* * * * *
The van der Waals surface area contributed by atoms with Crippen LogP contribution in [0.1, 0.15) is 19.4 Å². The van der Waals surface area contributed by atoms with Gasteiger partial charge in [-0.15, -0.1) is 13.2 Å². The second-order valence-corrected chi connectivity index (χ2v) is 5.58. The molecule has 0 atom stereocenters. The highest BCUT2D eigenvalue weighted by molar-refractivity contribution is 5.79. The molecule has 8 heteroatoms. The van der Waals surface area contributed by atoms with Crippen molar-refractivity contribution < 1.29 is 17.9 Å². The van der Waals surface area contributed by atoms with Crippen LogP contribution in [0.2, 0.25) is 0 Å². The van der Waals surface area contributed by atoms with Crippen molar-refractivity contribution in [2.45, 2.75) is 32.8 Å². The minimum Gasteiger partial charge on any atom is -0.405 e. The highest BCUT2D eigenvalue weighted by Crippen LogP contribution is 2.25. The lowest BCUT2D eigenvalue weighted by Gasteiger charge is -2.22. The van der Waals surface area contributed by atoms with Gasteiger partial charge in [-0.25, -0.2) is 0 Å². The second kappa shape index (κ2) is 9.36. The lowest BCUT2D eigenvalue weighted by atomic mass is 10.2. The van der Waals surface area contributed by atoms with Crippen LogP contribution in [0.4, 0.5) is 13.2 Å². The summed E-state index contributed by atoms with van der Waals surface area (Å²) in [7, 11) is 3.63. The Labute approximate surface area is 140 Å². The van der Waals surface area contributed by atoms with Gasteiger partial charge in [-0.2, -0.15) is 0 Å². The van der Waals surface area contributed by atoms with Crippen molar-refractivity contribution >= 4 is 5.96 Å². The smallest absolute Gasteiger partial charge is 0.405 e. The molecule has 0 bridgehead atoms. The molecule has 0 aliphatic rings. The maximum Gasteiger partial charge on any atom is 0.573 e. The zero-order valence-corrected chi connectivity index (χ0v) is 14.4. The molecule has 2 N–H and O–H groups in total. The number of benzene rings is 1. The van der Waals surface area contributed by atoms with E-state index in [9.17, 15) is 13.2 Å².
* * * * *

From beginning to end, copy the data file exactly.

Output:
The van der Waals surface area contributed by atoms with Crippen LogP contribution in [0.1, 0.15) is 19.4 Å². The van der Waals surface area contributed by atoms with Gasteiger partial charge in [-0.15, -0.1) is 13.2 Å². The second-order valence-corrected chi connectivity index (χ2v) is 5.58. The molecule has 0 atom stereocenters. The highest BCUT2D eigenvalue weighted by molar-refractivity contribution is 5.79. The molecule has 8 heteroatoms. The van der Waals surface area contributed by atoms with Crippen molar-refractivity contribution < 1.29 is 17.9 Å². The van der Waals surface area contributed by atoms with Crippen LogP contribution in [0.2, 0.25) is 0 Å². The van der Waals surface area contributed by atoms with Crippen molar-refractivity contribution in [2.45, 2.75) is 32.8 Å². The minimum Gasteiger partial charge on any atom is -0.405 e. The highest BCUT2D eigenvalue weighted by Crippen LogP contribution is 2.25. The lowest BCUT2D eigenvalue weighted by Gasteiger charge is -2.22. The van der Waals surface area contributed by atoms with Gasteiger partial charge in [-0.25, -0.2) is 0 Å². The second kappa shape index (κ2) is 9.36. The lowest BCUT2D eigenvalue weighted by atomic mass is 10.2. The van der Waals surface area contributed by atoms with Crippen LogP contribution in [0.4, 0.5) is 13.2 Å². The summed E-state index contributed by atoms with van der Waals surface area (Å²) in [7, 11) is 3.63. The Labute approximate surface area is 140 Å². The van der Waals surface area contributed by atoms with Gasteiger partial charge in [-0.2, -0.15) is 0 Å². The van der Waals surface area contributed by atoms with Crippen molar-refractivity contribution >= 4 is 5.96 Å². The smallest absolute Gasteiger partial charge is 0.405 e. The molecule has 0 bridgehead atoms. The molecule has 0 aliphatic rings. The maximum Gasteiger partial charge on any atom is 0.573 e. The zero-order valence-corrected chi connectivity index (χ0v) is 14.4. The molecule has 2 N–H and O–H groups in total. The number of benzene rings is 1. The van der Waals surface area contributed by atoms with E-state index in [9.17, 15) is 13.2 Å².